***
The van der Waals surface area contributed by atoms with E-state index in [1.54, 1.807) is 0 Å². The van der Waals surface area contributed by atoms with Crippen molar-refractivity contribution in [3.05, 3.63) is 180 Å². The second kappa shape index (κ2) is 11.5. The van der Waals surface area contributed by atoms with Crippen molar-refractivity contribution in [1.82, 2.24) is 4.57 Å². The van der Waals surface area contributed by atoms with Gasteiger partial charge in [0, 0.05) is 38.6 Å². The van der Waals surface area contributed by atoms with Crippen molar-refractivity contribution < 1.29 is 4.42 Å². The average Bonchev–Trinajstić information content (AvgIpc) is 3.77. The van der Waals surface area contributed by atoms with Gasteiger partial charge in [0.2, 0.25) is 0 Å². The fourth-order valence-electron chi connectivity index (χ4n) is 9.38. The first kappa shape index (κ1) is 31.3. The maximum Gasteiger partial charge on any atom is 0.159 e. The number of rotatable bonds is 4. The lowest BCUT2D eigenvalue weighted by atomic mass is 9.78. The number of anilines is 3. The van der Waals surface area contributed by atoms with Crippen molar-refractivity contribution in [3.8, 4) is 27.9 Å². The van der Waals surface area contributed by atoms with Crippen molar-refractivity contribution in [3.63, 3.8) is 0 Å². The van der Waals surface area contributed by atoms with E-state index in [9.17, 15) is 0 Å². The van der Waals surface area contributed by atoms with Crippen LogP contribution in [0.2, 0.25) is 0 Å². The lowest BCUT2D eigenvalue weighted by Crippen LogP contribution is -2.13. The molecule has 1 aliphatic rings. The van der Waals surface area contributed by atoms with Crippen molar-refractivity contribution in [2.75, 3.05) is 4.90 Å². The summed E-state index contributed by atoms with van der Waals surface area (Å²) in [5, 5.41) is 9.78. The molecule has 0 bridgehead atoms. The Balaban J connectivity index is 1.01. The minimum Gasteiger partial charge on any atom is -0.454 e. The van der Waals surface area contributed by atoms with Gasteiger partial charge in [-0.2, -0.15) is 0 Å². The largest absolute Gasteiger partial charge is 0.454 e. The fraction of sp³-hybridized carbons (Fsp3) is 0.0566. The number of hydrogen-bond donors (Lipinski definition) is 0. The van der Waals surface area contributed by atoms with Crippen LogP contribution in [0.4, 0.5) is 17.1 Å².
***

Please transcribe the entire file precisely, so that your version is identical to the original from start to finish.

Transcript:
The van der Waals surface area contributed by atoms with E-state index in [1.54, 1.807) is 0 Å². The van der Waals surface area contributed by atoms with Crippen molar-refractivity contribution in [3.05, 3.63) is 180 Å². The second kappa shape index (κ2) is 11.5. The van der Waals surface area contributed by atoms with Crippen molar-refractivity contribution in [1.82, 2.24) is 4.57 Å². The van der Waals surface area contributed by atoms with Gasteiger partial charge in [0, 0.05) is 38.6 Å². The van der Waals surface area contributed by atoms with Crippen molar-refractivity contribution < 1.29 is 4.42 Å². The average Bonchev–Trinajstić information content (AvgIpc) is 3.77. The van der Waals surface area contributed by atoms with Gasteiger partial charge in [0.2, 0.25) is 0 Å². The fourth-order valence-electron chi connectivity index (χ4n) is 9.38. The first kappa shape index (κ1) is 31.3. The maximum Gasteiger partial charge on any atom is 0.159 e. The number of rotatable bonds is 4. The lowest BCUT2D eigenvalue weighted by atomic mass is 9.78. The number of anilines is 3. The van der Waals surface area contributed by atoms with Crippen molar-refractivity contribution in [3.8, 4) is 27.9 Å². The van der Waals surface area contributed by atoms with Crippen molar-refractivity contribution in [3.63, 3.8) is 0 Å². The van der Waals surface area contributed by atoms with E-state index in [9.17, 15) is 0 Å². The van der Waals surface area contributed by atoms with Crippen LogP contribution in [0.2, 0.25) is 0 Å². The lowest BCUT2D eigenvalue weighted by Crippen LogP contribution is -2.13. The molecule has 1 aliphatic rings. The van der Waals surface area contributed by atoms with Crippen molar-refractivity contribution in [2.75, 3.05) is 4.90 Å². The summed E-state index contributed by atoms with van der Waals surface area (Å²) in [5, 5.41) is 9.78. The molecule has 0 bridgehead atoms. The Balaban J connectivity index is 1.01. The minimum Gasteiger partial charge on any atom is -0.454 e. The van der Waals surface area contributed by atoms with Gasteiger partial charge in [-0.2, -0.15) is 0 Å². The largest absolute Gasteiger partial charge is 0.454 e. The fraction of sp³-hybridized carbons (Fsp3) is 0.0566. The number of hydrogen-bond donors (Lipinski definition) is 0. The van der Waals surface area contributed by atoms with Crippen LogP contribution in [0.4, 0.5) is 17.1 Å².